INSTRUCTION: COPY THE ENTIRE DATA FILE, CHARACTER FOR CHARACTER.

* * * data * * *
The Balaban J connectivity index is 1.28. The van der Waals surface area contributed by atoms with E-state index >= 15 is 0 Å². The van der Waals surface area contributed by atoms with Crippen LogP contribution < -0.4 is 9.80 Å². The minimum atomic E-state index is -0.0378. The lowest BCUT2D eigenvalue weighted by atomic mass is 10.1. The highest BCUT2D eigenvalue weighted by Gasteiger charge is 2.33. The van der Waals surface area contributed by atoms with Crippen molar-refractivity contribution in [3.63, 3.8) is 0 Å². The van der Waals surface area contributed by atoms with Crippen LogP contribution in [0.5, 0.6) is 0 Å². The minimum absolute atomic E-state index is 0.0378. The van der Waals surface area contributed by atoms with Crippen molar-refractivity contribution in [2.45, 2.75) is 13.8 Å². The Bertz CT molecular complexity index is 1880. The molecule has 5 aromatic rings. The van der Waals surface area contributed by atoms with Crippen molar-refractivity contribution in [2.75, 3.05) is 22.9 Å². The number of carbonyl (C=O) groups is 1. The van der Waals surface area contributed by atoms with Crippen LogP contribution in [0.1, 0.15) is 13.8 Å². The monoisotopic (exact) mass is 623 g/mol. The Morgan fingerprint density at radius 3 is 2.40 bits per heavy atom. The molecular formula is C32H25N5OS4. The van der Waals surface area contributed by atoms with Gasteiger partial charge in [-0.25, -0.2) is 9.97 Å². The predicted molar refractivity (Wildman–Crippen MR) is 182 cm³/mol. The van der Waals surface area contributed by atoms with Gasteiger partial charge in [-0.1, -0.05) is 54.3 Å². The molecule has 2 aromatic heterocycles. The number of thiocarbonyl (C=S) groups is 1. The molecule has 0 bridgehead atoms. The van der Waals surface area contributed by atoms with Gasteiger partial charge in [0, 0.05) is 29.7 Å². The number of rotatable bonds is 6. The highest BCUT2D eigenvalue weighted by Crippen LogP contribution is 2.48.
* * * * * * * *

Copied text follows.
The Balaban J connectivity index is 1.28. The van der Waals surface area contributed by atoms with E-state index >= 15 is 0 Å². The van der Waals surface area contributed by atoms with Crippen LogP contribution < -0.4 is 9.80 Å². The minimum atomic E-state index is -0.0378. The lowest BCUT2D eigenvalue weighted by atomic mass is 10.1. The highest BCUT2D eigenvalue weighted by Gasteiger charge is 2.33. The van der Waals surface area contributed by atoms with Crippen molar-refractivity contribution in [3.63, 3.8) is 0 Å². The van der Waals surface area contributed by atoms with Crippen LogP contribution in [0.5, 0.6) is 0 Å². The minimum absolute atomic E-state index is 0.0378. The van der Waals surface area contributed by atoms with Crippen molar-refractivity contribution in [2.45, 2.75) is 13.8 Å². The Bertz CT molecular complexity index is 1880. The molecule has 5 aromatic rings. The van der Waals surface area contributed by atoms with Crippen molar-refractivity contribution in [2.75, 3.05) is 22.9 Å². The number of carbonyl (C=O) groups is 1. The van der Waals surface area contributed by atoms with Crippen LogP contribution in [0.1, 0.15) is 13.8 Å². The monoisotopic (exact) mass is 623 g/mol. The Morgan fingerprint density at radius 3 is 2.40 bits per heavy atom. The molecular formula is C32H25N5OS4. The van der Waals surface area contributed by atoms with Gasteiger partial charge in [-0.25, -0.2) is 9.97 Å². The predicted molar refractivity (Wildman–Crippen MR) is 182 cm³/mol. The van der Waals surface area contributed by atoms with Gasteiger partial charge in [-0.1, -0.05) is 54.3 Å². The molecule has 2 aromatic heterocycles. The number of thiocarbonyl (C=S) groups is 1. The molecule has 0 bridgehead atoms. The van der Waals surface area contributed by atoms with Gasteiger partial charge in [0, 0.05) is 29.7 Å². The number of rotatable bonds is 6. The highest BCUT2D eigenvalue weighted by Crippen LogP contribution is 2.48.